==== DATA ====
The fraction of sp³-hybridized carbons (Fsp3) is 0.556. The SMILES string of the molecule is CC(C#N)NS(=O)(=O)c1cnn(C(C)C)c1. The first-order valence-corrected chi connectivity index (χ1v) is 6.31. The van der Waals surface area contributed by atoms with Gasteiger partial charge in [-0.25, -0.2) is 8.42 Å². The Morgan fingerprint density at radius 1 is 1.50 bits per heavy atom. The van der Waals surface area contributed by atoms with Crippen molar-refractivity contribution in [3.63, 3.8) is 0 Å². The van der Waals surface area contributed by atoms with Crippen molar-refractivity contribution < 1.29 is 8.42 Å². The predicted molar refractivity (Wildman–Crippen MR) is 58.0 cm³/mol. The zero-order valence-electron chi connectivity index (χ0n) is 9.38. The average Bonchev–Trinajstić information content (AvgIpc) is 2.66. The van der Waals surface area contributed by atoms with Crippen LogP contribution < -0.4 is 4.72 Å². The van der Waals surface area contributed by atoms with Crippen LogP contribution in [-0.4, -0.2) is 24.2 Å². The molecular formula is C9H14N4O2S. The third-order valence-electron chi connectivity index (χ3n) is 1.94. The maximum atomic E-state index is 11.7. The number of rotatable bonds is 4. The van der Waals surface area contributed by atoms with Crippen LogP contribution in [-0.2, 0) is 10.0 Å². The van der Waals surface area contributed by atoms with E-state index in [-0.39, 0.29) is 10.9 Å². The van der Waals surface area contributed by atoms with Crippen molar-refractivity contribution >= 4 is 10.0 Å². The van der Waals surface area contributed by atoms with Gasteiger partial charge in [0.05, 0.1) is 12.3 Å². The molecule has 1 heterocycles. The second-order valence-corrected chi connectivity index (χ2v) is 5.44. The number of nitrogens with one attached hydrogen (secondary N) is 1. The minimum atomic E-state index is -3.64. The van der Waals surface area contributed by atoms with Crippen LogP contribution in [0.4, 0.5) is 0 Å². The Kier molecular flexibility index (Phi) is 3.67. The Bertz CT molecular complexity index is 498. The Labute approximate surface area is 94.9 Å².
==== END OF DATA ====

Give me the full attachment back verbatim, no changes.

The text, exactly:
The fraction of sp³-hybridized carbons (Fsp3) is 0.556. The SMILES string of the molecule is CC(C#N)NS(=O)(=O)c1cnn(C(C)C)c1. The first-order valence-corrected chi connectivity index (χ1v) is 6.31. The van der Waals surface area contributed by atoms with Gasteiger partial charge in [-0.25, -0.2) is 8.42 Å². The Morgan fingerprint density at radius 1 is 1.50 bits per heavy atom. The van der Waals surface area contributed by atoms with Crippen molar-refractivity contribution in [3.63, 3.8) is 0 Å². The van der Waals surface area contributed by atoms with Crippen molar-refractivity contribution < 1.29 is 8.42 Å². The predicted molar refractivity (Wildman–Crippen MR) is 58.0 cm³/mol. The zero-order valence-electron chi connectivity index (χ0n) is 9.38. The average Bonchev–Trinajstić information content (AvgIpc) is 2.66. The van der Waals surface area contributed by atoms with Crippen LogP contribution < -0.4 is 4.72 Å². The van der Waals surface area contributed by atoms with Crippen LogP contribution in [-0.4, -0.2) is 24.2 Å². The molecular formula is C9H14N4O2S. The third-order valence-electron chi connectivity index (χ3n) is 1.94. The maximum atomic E-state index is 11.7. The number of rotatable bonds is 4. The van der Waals surface area contributed by atoms with Crippen LogP contribution in [-0.2, 0) is 10.0 Å². The van der Waals surface area contributed by atoms with E-state index in [-0.39, 0.29) is 10.9 Å². The van der Waals surface area contributed by atoms with Crippen molar-refractivity contribution >= 4 is 10.0 Å². The van der Waals surface area contributed by atoms with Gasteiger partial charge in [0.05, 0.1) is 12.3 Å². The molecule has 1 heterocycles. The second-order valence-corrected chi connectivity index (χ2v) is 5.44. The number of nitrogens with one attached hydrogen (secondary N) is 1. The minimum atomic E-state index is -3.64. The van der Waals surface area contributed by atoms with Crippen LogP contribution in [0.4, 0.5) is 0 Å². The Kier molecular flexibility index (Phi) is 3.67. The Bertz CT molecular complexity index is 498. The Labute approximate surface area is 94.9 Å².